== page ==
SEISMIC INTERPRETATION: Technology wave revolutionizing seismic as industry moves into field monitoring

Dec. 1, 2001
Tools evolving at every stage

Not so long ago, marine seismic was strictly a regional fabric and prospect development tool. Over the past two years that wide but limited envelope of operation has expanded so seismic evaluation is now being used for field production monitoring. Reservoir engineers are learning the theory and functionality behind acoustic-based tools for viewing beyond the bore of producing wells into the reservoir fabric. Below is a brief review of recent developments that have led us to this new seismic frontier.


A seismic data acquisition revolution began several years ago with the commercialization of 3D towed-streamer systems; they are an order of magnitude improvement over earlier 2D seismic. Denser spacing of longer towed arrays now permits whole basins to be viewed on 3D workstations and quickly evaluated for prospectivity. Infill surveys keep tightening the grid of control while detailed, high-resolution grids are gathered over field discoveries.

Over time, the early high-resolution surveys were re-shot. This opened the potential of comparing surveys to track field production and locate bypassed reserves. The value of detailed 4D studies began to prove their worth - they located "new" reserves.

The next logical step in reservoir illumination was to fix an acquisition system to the seabed. The advantage of a fixed system is the collection of a shear wave information to help understand the lateral variation within reservoirs.

Moveable seabed systems were considered next and are still in development. These can either be pulled through the water, moved along the seabed into repeatable grids, or deployed as single point systems that are lowered to the same seabed location over time to collect a 3D data grid for 4D comparison.

At the same time that towed marine systems were moving to the seabed, borehole geophone systems were expanding to take on a new role - production monitoring.

Recent developments allow the permanent placement of geophones in producing wells to monitor fluid movement with microseismic.


The availability of larger data sets challenged the processing capability of the industry. Fortunately, advances in computer hardware and software were occurring at the same time so that processing capability rose as the need for data processing capacity expanded. Many seismic contractors built new processing centers or upgraded existing centers to handle the expanding workload.

High-speed data links on land and by satellite now allowed data processing of a single dataset to happen in many centers at once.

Standard post-stack processing was augmented by pre-stack processing to search for reserves near and under salt bodies.

Computer power is being used in other new ways. Kirchoff migration technology uses interpolation to create a regular matrix of spatially distributed locations for 3D survey bins. Most surveys have irregularly spatially distributed common midpoints (CMP or bin centers). Regularizing the location matrix speeds standard processing, even though it introduces some error into the data.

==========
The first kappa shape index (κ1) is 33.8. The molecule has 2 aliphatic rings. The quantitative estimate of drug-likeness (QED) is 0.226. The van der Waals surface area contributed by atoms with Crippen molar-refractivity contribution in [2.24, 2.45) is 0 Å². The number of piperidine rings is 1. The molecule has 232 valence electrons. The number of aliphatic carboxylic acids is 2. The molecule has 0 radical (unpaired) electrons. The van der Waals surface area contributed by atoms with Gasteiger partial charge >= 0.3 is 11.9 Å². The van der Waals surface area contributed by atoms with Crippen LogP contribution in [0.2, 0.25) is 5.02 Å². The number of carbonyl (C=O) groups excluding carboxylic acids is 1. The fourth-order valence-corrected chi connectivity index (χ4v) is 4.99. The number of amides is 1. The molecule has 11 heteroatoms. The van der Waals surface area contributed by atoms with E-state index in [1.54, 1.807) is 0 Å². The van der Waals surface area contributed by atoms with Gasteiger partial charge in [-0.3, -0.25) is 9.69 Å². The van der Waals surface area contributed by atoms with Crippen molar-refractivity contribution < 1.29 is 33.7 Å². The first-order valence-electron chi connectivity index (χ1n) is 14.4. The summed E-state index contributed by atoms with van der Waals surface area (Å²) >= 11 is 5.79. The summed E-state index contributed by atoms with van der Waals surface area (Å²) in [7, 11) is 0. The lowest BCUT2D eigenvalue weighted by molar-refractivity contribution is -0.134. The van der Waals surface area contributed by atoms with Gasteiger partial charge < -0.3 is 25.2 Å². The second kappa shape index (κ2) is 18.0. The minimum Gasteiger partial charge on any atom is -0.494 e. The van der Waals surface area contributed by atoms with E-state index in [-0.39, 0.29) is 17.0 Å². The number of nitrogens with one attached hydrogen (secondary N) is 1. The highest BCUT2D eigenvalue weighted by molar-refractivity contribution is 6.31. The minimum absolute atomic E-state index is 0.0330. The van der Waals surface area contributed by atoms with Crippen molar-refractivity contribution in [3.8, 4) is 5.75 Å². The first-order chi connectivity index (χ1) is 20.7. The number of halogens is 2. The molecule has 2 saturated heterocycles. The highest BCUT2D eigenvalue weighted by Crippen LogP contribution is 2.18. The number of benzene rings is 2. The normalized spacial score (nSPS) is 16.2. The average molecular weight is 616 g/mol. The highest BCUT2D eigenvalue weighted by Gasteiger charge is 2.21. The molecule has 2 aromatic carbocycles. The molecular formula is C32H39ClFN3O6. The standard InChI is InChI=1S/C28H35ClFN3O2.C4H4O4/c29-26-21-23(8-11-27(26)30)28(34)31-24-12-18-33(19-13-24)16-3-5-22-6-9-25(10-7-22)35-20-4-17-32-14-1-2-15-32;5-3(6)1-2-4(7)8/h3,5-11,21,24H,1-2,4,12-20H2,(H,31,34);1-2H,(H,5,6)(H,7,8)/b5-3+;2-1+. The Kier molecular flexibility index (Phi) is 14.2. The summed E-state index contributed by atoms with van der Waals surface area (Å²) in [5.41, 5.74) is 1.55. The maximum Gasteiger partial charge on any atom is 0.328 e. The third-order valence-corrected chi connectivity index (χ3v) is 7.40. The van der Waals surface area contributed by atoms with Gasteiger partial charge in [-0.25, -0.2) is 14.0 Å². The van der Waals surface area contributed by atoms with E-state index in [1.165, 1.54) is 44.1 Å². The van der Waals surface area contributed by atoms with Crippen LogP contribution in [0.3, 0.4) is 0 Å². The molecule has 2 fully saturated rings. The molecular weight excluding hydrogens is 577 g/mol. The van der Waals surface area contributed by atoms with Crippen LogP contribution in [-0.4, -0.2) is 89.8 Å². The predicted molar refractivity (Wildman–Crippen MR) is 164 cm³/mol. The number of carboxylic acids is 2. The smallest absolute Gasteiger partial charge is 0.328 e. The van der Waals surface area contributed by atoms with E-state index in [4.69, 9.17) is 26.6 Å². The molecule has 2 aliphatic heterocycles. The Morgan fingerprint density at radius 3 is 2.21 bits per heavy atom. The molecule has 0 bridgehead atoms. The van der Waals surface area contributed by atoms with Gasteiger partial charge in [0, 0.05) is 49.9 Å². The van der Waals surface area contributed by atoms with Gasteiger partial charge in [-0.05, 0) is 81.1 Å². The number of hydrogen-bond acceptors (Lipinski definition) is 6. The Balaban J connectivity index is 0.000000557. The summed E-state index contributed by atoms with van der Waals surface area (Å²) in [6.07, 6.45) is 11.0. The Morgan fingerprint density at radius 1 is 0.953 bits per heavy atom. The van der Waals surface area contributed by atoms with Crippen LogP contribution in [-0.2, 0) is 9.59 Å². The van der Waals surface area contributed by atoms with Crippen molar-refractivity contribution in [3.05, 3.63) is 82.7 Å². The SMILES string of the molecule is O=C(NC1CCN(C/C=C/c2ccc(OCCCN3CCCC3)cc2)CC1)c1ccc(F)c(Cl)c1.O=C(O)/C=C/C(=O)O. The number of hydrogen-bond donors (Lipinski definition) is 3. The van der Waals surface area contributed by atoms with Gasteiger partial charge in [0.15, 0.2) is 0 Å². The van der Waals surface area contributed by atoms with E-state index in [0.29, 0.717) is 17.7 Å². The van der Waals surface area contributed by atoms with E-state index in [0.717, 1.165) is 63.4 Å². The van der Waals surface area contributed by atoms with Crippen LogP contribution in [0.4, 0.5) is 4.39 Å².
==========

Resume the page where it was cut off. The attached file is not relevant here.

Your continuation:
Now with improved computer power, full waveform processing has just become available. This processing technique eliminates Kirchoff errors because it does not need to interpolate to a new CMP. The technique can adjust to the irregular CMP spacing as the processing sequence moves through the dataset. This yields better data migration. The result is a more accurate image of the subsurface and more accurate signal attributes.


The greatest productivity tool for the geophysicist by far is the development of the interpretation workstation and the software that drives it. Using these tools, a trained professional can review and interpret an order of magnitude more data than was possible using 2D paper records (sections). This is mainly due to the automation of grid value picks whether horizons or faults. Freed from record keeping, the interpreter can use the time searching for prospects.

Second to the workstation is the ability to use natural and derived attributes from the 3D survey. Natural attributes include signal amplitude, phase, and frequency, as well as two-way-time. Many derived attributes use proportions of signal elements or comparisons between one or more different signal elements. By viewing these derived 3D volumes, sedimentary features are revealed and the geologic history of an area is open to evaluation. Measures of apparent porosity and permeability are also possible to guide well placement when tied to existing well data.


The technology for displaying seismic data for interpretation has changed completely. After making the leap from marking paper sections to working 2D data on a computer screen, interpreters now use both larger monitors and room-sized projections systems to examined 3D datasets. From flat projections of 2D data, to rotatable 3D volumes, to fully immersive "walk-through" 3D projections, digital video technology has opened up the seismic dataset like no other technology.

Now multiple attribute volume display technology is available for the desktop PC workstation.


The seismic revolution of the past few years has completely changed the way data is presented and examined. Productivity of individual professionals has jumped, leading to more oil reserves in more difficult environments than ever before. The industry is still developing its technical capabilities and has more to come.